Objectives—To compare child injury mortality in Germany with that of four neighboring countries, and to examine injury prevention models in these countries with a view to improving prevention programs in Germany.
Methods—Based on official cause of death certificates, child injury mortality rates in Germany are compared with those of Austria, the Netherlands, Sweden, and Switzerland. The main structures and funding of injury prevention programs in these countries are described.
Results—In all five countries, mortality is highest among children aged 1–4 years for home and leisure accidents and drownings. Transport accidents are the main cause of death in the 5–14 age group. Mortality in both age groups has fallen significantly since 1980, most markedly in Sweden and the Netherlands.
Conclusion—Drawing on the injury mortality data and experience of the comparison countries, the following recommendations are proposed to further reduce home and leisure injuries among children in Germany: (1) establish a soundly funded, central institution responsible for child injury surveillance, research, and the coordination of injury prevention activities, (2) improve product control legislation, and (3) disseminate specific safety information to target groups and the general public.
- child injury mortality
- international comparisons
- prevention programs
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Injuries are the main cause of death among children and young adults between the age of 1 and 45 in Germany and in Europe as a whole. In this age group, there are more deaths caused by injuries than by cancer or cardiovascular diseases.1,2 Thus unintentional injury is a principal public health issue with wide ranging personal, social, and economic consequences. It is, however, still largely underestimated by the government and the public.
In Germany in 1995, 788 children were killed3 and 218 108 were hospitalized.4 Among the latter, 12 947 were officially reported road traffic injuries.5 Childhood injuries have an immense economic impact on society.6,7 In Germany, an estimate of the economic consequences of injuries in the 1–14 age group puts the figures at 3.6 billion DM (equivalent to 1.97 billion dollars) for 1995.8,9 This figure takes into account injury mortality as well as the costs for ambulance services, medical treatment, and rehabilitation.
Mortality figures for children in the 1–4 and 5–14 age groups are taken from the official statistics in each of the countries being compared. For analysis purposes, the data are presented in two main groups according to the International Classification of Diseases, ninth revision (ICD-9) codes: transport (E800–807,810–816, 818–819, 830–838, 840–845) and home and leisure. The latter includes drownings (E817, E820–29, E 850–869, E880–918, E920–928).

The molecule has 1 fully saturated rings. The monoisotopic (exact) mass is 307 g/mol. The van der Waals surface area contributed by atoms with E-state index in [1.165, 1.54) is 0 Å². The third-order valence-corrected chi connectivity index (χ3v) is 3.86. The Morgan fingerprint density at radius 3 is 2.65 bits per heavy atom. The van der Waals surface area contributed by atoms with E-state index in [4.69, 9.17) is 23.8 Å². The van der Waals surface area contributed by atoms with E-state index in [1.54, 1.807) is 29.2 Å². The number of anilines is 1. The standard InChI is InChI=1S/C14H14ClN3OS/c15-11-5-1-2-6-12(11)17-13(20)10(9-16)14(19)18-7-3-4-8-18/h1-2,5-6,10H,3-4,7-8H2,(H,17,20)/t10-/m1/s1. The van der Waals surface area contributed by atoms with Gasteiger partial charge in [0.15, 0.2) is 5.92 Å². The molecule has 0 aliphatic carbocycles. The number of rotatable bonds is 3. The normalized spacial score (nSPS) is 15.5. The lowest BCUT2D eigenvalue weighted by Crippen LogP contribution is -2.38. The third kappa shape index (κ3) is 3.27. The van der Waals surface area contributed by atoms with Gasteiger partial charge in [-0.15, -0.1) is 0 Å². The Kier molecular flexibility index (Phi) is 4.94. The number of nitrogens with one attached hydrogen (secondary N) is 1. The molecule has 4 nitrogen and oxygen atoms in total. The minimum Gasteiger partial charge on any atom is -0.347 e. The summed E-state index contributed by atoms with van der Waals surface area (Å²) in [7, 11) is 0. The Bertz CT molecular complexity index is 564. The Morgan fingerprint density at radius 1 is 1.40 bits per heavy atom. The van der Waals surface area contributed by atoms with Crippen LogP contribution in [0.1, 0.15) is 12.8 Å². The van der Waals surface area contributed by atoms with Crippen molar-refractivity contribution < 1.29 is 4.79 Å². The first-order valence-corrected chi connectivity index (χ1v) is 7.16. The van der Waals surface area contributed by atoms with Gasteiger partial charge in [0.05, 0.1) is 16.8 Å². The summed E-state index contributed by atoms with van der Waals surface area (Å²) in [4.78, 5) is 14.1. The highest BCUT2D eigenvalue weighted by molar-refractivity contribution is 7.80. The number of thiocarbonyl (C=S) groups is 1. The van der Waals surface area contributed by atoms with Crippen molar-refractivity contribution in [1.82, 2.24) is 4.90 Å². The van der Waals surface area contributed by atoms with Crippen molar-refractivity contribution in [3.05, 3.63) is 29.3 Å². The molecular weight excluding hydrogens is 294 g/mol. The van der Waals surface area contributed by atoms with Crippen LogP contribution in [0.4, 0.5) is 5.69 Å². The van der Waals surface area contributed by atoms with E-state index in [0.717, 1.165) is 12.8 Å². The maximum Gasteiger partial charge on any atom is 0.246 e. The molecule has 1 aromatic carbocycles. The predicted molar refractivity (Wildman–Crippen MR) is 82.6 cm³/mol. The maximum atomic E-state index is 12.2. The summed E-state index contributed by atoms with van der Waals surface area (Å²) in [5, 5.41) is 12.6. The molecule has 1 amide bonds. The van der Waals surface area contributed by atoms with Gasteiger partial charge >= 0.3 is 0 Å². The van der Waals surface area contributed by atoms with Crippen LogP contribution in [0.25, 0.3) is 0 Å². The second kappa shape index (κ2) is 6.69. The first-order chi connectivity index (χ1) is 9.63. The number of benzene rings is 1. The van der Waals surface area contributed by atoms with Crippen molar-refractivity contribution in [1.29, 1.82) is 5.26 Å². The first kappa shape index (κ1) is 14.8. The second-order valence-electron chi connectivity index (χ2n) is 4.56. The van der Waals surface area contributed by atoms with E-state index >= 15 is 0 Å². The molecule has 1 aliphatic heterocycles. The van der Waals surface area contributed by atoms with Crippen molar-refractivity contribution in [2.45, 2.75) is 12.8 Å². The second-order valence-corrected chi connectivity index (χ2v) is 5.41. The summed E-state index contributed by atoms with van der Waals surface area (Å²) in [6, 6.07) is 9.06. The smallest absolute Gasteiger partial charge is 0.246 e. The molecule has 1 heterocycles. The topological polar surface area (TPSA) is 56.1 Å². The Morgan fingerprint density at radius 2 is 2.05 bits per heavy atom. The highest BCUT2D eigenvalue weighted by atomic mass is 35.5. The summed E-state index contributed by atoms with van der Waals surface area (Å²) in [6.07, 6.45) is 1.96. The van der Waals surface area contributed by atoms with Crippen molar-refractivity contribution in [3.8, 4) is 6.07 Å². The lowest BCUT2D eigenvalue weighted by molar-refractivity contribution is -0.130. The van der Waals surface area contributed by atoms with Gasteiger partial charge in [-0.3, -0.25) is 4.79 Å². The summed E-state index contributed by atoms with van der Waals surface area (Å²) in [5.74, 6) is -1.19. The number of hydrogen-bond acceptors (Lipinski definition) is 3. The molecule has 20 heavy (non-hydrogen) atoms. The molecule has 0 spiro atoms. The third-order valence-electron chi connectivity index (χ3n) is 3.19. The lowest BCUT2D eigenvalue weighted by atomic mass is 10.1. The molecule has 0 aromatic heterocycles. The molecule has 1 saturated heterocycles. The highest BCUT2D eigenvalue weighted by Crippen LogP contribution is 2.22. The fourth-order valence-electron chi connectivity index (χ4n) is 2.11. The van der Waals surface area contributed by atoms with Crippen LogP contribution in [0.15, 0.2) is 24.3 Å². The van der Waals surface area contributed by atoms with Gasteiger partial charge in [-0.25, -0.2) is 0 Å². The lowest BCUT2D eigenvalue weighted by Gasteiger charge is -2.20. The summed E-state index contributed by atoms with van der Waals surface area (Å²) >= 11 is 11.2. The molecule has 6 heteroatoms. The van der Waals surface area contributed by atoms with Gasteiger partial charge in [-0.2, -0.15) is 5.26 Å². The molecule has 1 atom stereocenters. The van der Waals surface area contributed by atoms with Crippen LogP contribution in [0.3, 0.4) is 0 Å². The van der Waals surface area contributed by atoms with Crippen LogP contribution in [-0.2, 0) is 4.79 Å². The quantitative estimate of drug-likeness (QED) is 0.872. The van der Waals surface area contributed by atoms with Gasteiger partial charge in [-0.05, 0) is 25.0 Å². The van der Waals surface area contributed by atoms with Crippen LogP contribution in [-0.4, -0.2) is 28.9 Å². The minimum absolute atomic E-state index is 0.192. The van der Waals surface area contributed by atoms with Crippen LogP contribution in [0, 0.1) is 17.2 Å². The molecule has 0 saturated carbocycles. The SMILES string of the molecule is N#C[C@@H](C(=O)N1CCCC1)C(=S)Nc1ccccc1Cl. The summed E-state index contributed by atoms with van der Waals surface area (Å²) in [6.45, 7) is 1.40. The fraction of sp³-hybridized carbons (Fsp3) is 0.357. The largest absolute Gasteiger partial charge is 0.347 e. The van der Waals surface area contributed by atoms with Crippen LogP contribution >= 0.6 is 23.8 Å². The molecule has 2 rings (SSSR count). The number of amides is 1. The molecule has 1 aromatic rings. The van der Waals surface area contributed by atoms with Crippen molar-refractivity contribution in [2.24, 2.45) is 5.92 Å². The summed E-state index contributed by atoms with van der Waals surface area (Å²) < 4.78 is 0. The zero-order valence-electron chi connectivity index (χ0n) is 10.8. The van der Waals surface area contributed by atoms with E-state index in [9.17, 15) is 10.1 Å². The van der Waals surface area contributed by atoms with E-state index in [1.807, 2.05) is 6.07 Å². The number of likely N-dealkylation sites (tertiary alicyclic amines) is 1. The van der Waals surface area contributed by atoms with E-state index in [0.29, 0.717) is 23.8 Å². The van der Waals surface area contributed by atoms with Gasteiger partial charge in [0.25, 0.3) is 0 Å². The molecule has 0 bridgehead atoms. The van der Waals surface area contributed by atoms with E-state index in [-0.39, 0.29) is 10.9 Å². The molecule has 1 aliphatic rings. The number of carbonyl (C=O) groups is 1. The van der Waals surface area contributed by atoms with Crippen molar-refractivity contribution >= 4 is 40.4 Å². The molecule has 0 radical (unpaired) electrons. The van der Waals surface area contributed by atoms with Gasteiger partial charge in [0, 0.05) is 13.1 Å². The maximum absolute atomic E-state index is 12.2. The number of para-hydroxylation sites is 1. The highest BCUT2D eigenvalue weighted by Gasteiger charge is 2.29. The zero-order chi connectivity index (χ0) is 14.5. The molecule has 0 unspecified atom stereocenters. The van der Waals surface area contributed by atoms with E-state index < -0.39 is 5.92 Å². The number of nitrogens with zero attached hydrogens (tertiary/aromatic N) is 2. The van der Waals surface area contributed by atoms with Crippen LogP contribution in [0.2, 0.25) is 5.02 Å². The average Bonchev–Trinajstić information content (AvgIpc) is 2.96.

In 1995, 8.4/100 000 children aged 1–4 years were fatally injured compared with 5.1/100 000 children in the 5–14 age group. Two thirds of the fatal injuries among the preschoolers occurred in or around the home or during leisure activities, and one third while using some means of transport. Among children in the 5–14 age group, transport was the main cause of injury deaths. Drowning deaths were three times higher in the younger age group (2.1 v 0.6/100 000 for 5–14 year olds). Between 1980 and 1995 injury mortality for the whole age group 1–14 years was more than halved: from 14.9 to 6.3/100 000.
CHILD INJURY MORTALITY IN THE OTHER FOUR COUNTRIES COMPARED WITH GERMANY
In 1980, the Netherlands, Sweden, and Switzerland had lower mortality rates than those of Austria and Germany. In Germany, mortality for children aged 1–4 years was between two and three times higher than in Sweden. There are, however, a number of common features between the picture in Germany and that in the other countries. In all the countries, mortality for both age groups has declined significantly since 1980 (fig 1). Death rates are higher among children aged 1–4 years both for home and leisure injury mortality and for drownings, whereas transport injuries are the main cause of death among children aged 5–14 years.
With regard to home and leisure injury mortality among children aged 1–4, Sweden has had the lowest rates of all five countries since 1980 (fig 2). In contrast, for transport injury mortality, there was a decline for both age groups in all five countries between 1980 and 1995 and the decline was most marked in Germany and Sweden (fig 3).
In 1995, drowning mortality in Sweden was—despite the large number of lakes and inland waterways—remarkably low compared with the other four countries. In the period studied, drowning mortality for children aged 1–4 years was three times higher in Germany than in Sweden.
Child injury prevention in Germany compared with the other four countries
Unlike the other four countries, Germany has no central institution addressing the problem of home and leisure injuries that enjoys sound funding. Nor is there any body responsible for accident surveillance and research. Unlike Austria, no private insurance company provides support for prevention activities. Only since 1997 has Germany had two organizations active in the field of child safety. One is the German Federal Association for Child Safety, established as an initiative of the Federal Ministry for Health and sponsored by Johnson & Johnson. The other is the German Green Cross, a non-governmental organization engaged in general child health issues.